WHOSE SLEEVES: A Group Show
Artworks arranged by: Peter Mandradjieff
Visual Artists: Bianca Beck, Jenn Nagel Myers, Leah Patgorski, Amelia Saddington
Response: Craig Fox (essay), Cate Peebles (poem)
The genre of Japanese painting Tagasode Byobu (Whose sleeves?) depicts elegant fabrics draped on wooden clothing racks. The phrase, which comes from a tenth century Japanese poem, suggests the notion that an individual's personal effects project a more telling portrait than a lifelike depiction. Painted on the panels of folding screens, the viewer is invited to dream about what sort of person the owner might be. Who was just wearing these silks? Where did they go, and why? The suggestive genre seduces - and these art works seduce us, too, but in a way that engages us with intention and emotion.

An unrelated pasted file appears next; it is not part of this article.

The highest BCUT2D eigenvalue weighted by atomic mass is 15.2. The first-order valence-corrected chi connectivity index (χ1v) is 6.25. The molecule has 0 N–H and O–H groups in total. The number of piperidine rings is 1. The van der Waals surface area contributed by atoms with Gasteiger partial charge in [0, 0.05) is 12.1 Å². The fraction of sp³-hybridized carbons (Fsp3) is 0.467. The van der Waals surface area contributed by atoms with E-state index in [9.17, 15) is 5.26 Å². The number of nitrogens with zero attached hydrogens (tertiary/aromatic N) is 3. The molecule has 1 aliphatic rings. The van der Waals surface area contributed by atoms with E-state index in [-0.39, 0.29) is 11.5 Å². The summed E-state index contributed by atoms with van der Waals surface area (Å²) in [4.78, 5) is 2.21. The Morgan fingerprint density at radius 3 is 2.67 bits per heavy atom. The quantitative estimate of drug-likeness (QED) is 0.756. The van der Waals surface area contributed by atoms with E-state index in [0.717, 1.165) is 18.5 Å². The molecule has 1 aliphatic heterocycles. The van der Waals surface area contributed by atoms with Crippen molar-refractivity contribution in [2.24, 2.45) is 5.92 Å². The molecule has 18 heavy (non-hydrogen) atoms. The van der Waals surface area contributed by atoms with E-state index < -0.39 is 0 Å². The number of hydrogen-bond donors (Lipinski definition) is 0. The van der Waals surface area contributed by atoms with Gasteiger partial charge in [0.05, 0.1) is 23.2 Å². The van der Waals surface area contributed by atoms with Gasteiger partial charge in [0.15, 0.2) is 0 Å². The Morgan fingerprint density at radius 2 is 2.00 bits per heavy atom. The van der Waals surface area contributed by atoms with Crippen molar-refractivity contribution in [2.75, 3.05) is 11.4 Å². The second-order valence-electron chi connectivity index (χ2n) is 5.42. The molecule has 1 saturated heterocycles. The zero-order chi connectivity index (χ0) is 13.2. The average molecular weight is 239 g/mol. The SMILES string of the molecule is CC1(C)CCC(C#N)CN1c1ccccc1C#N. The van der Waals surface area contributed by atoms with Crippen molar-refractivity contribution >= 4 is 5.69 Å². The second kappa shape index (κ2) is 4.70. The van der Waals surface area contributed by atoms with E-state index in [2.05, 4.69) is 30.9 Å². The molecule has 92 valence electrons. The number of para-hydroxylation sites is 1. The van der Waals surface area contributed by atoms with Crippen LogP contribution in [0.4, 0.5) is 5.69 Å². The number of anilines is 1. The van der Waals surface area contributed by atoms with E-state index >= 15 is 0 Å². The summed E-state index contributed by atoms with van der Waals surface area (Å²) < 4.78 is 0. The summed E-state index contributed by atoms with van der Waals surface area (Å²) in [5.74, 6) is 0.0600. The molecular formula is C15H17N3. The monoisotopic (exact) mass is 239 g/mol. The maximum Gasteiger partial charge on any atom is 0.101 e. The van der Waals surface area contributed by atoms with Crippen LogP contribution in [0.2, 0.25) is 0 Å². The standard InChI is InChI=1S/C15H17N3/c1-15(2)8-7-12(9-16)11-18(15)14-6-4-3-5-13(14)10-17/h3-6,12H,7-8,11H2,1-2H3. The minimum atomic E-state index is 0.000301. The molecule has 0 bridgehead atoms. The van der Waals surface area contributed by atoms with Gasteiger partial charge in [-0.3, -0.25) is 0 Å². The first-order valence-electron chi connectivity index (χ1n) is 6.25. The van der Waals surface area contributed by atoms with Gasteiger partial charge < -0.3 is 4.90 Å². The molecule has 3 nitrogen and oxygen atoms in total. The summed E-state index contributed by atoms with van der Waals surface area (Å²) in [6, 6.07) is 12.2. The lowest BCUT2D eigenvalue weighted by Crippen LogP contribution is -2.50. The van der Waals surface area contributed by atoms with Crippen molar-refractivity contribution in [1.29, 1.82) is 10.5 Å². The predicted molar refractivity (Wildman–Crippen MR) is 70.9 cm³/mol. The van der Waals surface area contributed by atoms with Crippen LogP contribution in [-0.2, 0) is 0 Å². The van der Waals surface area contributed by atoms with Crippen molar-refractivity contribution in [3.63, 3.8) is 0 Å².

Through familiar forms, these diverse art works connect us to psychological states and ask us to consider our relationship to personal and political identity, social isolation, ecological destruction, and gender roles. Texture, color, sound, and raw material create mood, scale and a heightened awareness of physicality. Everyday domestic actions, such as digging, sewing, painting, and sitting, are employed by the artists to create unique and powerful narratives within their work. These evocative objects tell compelling stories and elicit emotional reactions that urge us to realign our intellectual questions and experience a refreshed exploration of values, ideals, and love.